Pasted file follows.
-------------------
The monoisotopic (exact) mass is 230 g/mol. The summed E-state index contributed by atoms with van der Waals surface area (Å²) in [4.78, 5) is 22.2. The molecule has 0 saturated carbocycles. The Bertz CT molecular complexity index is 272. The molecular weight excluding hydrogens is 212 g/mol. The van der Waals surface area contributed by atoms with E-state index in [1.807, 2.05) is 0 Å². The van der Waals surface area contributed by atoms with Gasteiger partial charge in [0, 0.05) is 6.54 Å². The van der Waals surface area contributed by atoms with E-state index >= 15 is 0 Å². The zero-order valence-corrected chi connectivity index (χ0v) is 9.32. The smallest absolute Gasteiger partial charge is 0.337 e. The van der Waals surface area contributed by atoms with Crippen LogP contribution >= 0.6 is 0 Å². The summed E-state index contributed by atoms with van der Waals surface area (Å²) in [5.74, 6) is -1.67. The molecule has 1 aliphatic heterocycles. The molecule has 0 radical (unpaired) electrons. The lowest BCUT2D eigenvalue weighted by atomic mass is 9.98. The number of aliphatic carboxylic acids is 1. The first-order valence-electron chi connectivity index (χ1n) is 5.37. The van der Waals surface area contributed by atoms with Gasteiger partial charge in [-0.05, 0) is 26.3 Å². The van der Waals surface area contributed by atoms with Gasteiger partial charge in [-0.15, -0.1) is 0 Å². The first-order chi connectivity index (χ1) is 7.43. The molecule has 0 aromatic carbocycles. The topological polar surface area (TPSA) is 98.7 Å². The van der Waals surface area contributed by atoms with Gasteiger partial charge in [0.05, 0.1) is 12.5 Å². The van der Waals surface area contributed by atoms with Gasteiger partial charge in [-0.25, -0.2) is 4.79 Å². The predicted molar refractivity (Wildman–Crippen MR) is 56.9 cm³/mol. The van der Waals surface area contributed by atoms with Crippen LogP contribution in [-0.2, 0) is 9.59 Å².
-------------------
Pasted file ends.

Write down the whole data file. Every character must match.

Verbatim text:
The monoisotopic (exact) mass is 230 g/mol. The summed E-state index contributed by atoms with van der Waals surface area (Å²) in [4.78, 5) is 22.2. The molecule has 0 saturated carbocycles. The Bertz CT molecular complexity index is 272. The molecular weight excluding hydrogens is 212 g/mol. The van der Waals surface area contributed by atoms with E-state index in [1.807, 2.05) is 0 Å². The van der Waals surface area contributed by atoms with Gasteiger partial charge in [0, 0.05) is 6.54 Å². The van der Waals surface area contributed by atoms with E-state index >= 15 is 0 Å². The zero-order valence-corrected chi connectivity index (χ0v) is 9.32. The smallest absolute Gasteiger partial charge is 0.337 e. The van der Waals surface area contributed by atoms with Crippen LogP contribution >= 0.6 is 0 Å². The summed E-state index contributed by atoms with van der Waals surface area (Å²) in [5.74, 6) is -1.67. The molecule has 1 aliphatic heterocycles. The molecule has 0 radical (unpaired) electrons. The lowest BCUT2D eigenvalue weighted by atomic mass is 9.98. The number of aliphatic carboxylic acids is 1. The first-order valence-electron chi connectivity index (χ1n) is 5.37. The van der Waals surface area contributed by atoms with Gasteiger partial charge in [-0.05, 0) is 26.3 Å². The van der Waals surface area contributed by atoms with Gasteiger partial charge in [-0.15, -0.1) is 0 Å². The first-order chi connectivity index (χ1) is 7.43. The molecule has 0 aromatic carbocycles. The topological polar surface area (TPSA) is 98.7 Å². The van der Waals surface area contributed by atoms with Gasteiger partial charge in [0.05, 0.1) is 12.5 Å². The van der Waals surface area contributed by atoms with Gasteiger partial charge in [-0.25, -0.2) is 4.79 Å². The predicted molar refractivity (Wildman–Crippen MR) is 56.9 cm³/mol. The van der Waals surface area contributed by atoms with Crippen LogP contribution in [-0.2, 0) is 9.59 Å².